Home • Zoophthora radicans ATCC 208865 v1.0
Zoopthora radicans spores germinating on droplets of water precipitated on the plate lid. Photo by Andrii Gryganskyi.
Zoopthora radicans spores germinating on droplets of water precipitated on the plate lid. Photo by Andrii Gryganskyi.

Zoophthora radicans (Bref.) A. Batko 1964 (syn. Entomophthora sphaerosperma, E. radicans, Erynia radicans) ATCC 208865 (ARSEF 4784) is well known representative of the family Entomophthoraceae (Entomophthorales, Entomophthoromycotina). This ubiquitous insect pathogens was found in various ecosystems and agricultural areas in all continents except Antarctica. The ARSEF-USDA fungal collection (Ithaca, New York, USA) preserves over 500 isolates of this fungus mostly from USA, Brazil, Mexico, Argentina, France, Denmark, former republics of Yugoslavia, Israel, Japan. Zoophthora radicans is a typical generalist pathogen able to infect the arthropods from several unrelated families: Lepidoptera, Diptera, Homoptera and Hymenoptera. Many of its numerous hosts are important pests of agricultural crops: aphids, leafhoppers, planthoppers, Nematocera and cabbage flies, hoverflies, pine sawflies, spruce budworms, rice leafrollers, painted bugs; diamondback, tomato, codling and cabbage moth; cabbage loopers, Lepidoptera larvae and potato/tomato psyllids (1). As many other Entomophthorales this fungus mostly infects adult arthropods but also insects’ larvae and nymphaea. Many of its hosts are important pests or diseases vectors for various agricultural crops: spring wheat, rice and other cereals; beans, soybeans, cowpeas, alfalfa, lupin, sunflowers, sugar beets, cabbage, broccoli, peanuts, potatoes, tomatoes, lettuce, artichoke, fruit trees, pines, woody ornamentals. Despite the considerable potential of the fungus as efficient biocontrol agent, there is only one successful record of its use against invasive aphids recently introduced to Australian entomofauna (2).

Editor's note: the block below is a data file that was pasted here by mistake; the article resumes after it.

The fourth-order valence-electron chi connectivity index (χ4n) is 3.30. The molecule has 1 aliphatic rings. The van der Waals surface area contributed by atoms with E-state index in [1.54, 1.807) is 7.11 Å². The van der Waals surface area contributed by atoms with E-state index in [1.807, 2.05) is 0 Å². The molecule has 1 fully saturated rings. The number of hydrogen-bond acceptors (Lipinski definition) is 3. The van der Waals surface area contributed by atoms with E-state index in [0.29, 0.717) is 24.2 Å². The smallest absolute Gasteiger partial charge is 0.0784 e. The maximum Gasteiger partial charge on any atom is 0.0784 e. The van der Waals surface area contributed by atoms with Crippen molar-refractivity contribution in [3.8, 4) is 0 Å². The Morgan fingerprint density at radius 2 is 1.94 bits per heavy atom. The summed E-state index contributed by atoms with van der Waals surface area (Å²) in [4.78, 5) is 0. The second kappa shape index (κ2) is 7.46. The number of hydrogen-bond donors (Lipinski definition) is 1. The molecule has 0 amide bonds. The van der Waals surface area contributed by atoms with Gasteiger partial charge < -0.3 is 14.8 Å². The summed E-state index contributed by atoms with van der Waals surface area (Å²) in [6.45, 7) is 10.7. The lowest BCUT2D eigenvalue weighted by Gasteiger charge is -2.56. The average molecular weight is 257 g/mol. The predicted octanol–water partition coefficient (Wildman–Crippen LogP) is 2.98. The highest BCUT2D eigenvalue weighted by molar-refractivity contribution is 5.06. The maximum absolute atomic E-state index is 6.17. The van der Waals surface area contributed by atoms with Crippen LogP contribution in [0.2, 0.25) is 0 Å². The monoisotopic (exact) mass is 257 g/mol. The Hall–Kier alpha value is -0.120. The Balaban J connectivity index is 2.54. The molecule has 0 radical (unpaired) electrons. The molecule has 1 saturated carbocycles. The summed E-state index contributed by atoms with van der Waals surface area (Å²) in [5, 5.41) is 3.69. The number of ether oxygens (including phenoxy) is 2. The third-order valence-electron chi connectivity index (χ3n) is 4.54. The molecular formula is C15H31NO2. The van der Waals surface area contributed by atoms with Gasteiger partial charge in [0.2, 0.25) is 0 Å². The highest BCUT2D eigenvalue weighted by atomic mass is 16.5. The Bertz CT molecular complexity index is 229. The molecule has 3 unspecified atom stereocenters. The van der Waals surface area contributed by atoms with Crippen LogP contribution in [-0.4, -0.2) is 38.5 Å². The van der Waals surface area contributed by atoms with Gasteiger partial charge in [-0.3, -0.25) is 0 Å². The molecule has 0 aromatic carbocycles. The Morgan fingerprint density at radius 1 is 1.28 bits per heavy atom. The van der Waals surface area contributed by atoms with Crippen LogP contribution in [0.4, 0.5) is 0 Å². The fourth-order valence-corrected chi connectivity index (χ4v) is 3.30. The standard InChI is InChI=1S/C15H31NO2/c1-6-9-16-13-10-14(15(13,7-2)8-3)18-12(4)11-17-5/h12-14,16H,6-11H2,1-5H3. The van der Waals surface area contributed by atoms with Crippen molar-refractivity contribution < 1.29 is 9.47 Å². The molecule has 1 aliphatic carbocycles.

After penetrating the host’s cuticle with germination hyphae Zoophthora radicans develops inside infected insects hyphal bodies and protoplasts of various length and shape. The dead insects are attached to the substrate by thin threadlike unbranched rhizoids, often aggregated into the pseudorhizomorphs. After utilizing all available nutrition from insect body the fungus develops branched conidiophores, which penetrate the cuticle and forcibly discharge elongated, bitunicate, uninucleate, bullet-shaped primary conidia 19-25×5-6μm. They germinate with mycelium or produce secondary conidia of the same shape and usually of smaller size. Another type of secondary conidia is passively discharged dry lemon-shaped capilliconidia, produced on long thin conidiophores growing from the primary conidia. Resting spores are rare, round, 20-30μm in size, with thick smooth episporium, yellowish colored, with oil droplet inside (3). Zoophthora radicans grows well on the number of nutritive media in the laboratory conditions, producing many of these vegetative and propagative structures including hyphae, conidiophores, primary and secondary conidia of both types.

References:

1. U.S. Department of Agriculture, Agricultural Research Service, Biological Integrated Pest Management Research Unit (2016). ARS Collection of Entomopathogenic Fungal Cultures (ARSEF). U.S. Department of Agriculture, Agricultural Research Service. DOI: 10.15482/USDA.ADC/1326695
2. Nielsen C, Wraight SP. Exotic aphid control with pathogens. In: Hajek AE, Glare TR, O'Callaghan M, editors. Use of microbes for control and eradication of invasive arthropods: Springer (2009): 90–113.
3. Batko A. On the subgenera of the fungus genus Zoophthora Batko 1964 (Entomophthoraceae). Acta Mycologica (1966) 2: 15-21.